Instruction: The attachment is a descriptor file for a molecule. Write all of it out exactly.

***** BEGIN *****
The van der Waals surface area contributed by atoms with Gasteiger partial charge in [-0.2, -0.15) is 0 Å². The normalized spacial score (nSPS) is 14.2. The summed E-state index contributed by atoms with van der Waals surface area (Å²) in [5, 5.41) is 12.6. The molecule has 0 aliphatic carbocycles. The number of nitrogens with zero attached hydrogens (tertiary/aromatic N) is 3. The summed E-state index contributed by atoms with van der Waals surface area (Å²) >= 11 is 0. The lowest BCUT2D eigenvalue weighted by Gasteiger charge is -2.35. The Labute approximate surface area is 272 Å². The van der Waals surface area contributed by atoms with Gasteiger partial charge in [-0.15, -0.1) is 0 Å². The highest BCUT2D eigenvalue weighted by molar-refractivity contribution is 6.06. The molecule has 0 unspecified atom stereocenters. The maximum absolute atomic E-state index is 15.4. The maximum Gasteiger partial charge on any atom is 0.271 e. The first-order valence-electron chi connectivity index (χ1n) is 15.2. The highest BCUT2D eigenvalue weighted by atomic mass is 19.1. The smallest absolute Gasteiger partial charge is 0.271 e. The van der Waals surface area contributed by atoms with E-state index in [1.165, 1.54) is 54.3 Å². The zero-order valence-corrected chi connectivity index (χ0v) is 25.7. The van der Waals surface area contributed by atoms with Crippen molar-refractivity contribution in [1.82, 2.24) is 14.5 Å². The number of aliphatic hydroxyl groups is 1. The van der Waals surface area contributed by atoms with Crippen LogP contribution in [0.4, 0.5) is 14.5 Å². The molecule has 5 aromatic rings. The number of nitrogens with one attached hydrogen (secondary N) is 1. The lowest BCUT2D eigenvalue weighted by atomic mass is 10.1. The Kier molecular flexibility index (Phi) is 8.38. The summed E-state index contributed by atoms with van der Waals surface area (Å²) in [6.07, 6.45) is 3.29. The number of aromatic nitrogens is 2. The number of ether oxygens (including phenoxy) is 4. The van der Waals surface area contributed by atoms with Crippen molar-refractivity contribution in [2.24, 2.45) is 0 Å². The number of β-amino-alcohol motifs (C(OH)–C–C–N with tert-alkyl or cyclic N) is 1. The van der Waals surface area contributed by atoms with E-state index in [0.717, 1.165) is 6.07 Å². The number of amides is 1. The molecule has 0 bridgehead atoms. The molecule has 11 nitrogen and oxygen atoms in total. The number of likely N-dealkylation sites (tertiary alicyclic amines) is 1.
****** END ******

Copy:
The van der Waals surface area contributed by atoms with Gasteiger partial charge in [-0.2, -0.15) is 0 Å². The normalized spacial score (nSPS) is 14.2. The summed E-state index contributed by atoms with van der Waals surface area (Å²) in [5, 5.41) is 12.6. The molecule has 0 aliphatic carbocycles. The number of nitrogens with zero attached hydrogens (tertiary/aromatic N) is 3. The summed E-state index contributed by atoms with van der Waals surface area (Å²) >= 11 is 0. The lowest BCUT2D eigenvalue weighted by Gasteiger charge is -2.35. The Labute approximate surface area is 272 Å². The van der Waals surface area contributed by atoms with Gasteiger partial charge in [-0.15, -0.1) is 0 Å². The highest BCUT2D eigenvalue weighted by molar-refractivity contribution is 6.06. The molecule has 0 unspecified atom stereocenters. The maximum absolute atomic E-state index is 15.4. The maximum Gasteiger partial charge on any atom is 0.271 e. The first-order valence-electron chi connectivity index (χ1n) is 15.2. The highest BCUT2D eigenvalue weighted by atomic mass is 19.1. The smallest absolute Gasteiger partial charge is 0.271 e. The van der Waals surface area contributed by atoms with E-state index in [1.165, 1.54) is 54.3 Å². The zero-order valence-corrected chi connectivity index (χ0v) is 25.7. The van der Waals surface area contributed by atoms with Crippen molar-refractivity contribution in [1.82, 2.24) is 14.5 Å². The number of aliphatic hydroxyl groups is 1. The van der Waals surface area contributed by atoms with Crippen LogP contribution in [0.4, 0.5) is 14.5 Å². The molecule has 5 aromatic rings. The number of nitrogens with one attached hydrogen (secondary N) is 1. The lowest BCUT2D eigenvalue weighted by atomic mass is 10.1. The Kier molecular flexibility index (Phi) is 8.38. The summed E-state index contributed by atoms with van der Waals surface area (Å²) in [6.07, 6.45) is 3.29. The number of aromatic nitrogens is 2. The number of ether oxygens (including phenoxy) is 4. The van der Waals surface area contributed by atoms with Crippen molar-refractivity contribution in [2.24, 2.45) is 0 Å². The number of β-amino-alcohol motifs (C(OH)–C–C–N with tert-alkyl or cyclic N) is 1. The van der Waals surface area contributed by atoms with E-state index in [0.717, 1.165) is 6.07 Å². The number of amides is 1. The molecule has 0 bridgehead atoms. The molecule has 11 nitrogen and oxygen atoms in total. The number of likely N-dealkylation sites (tertiary alicyclic amines) is 1.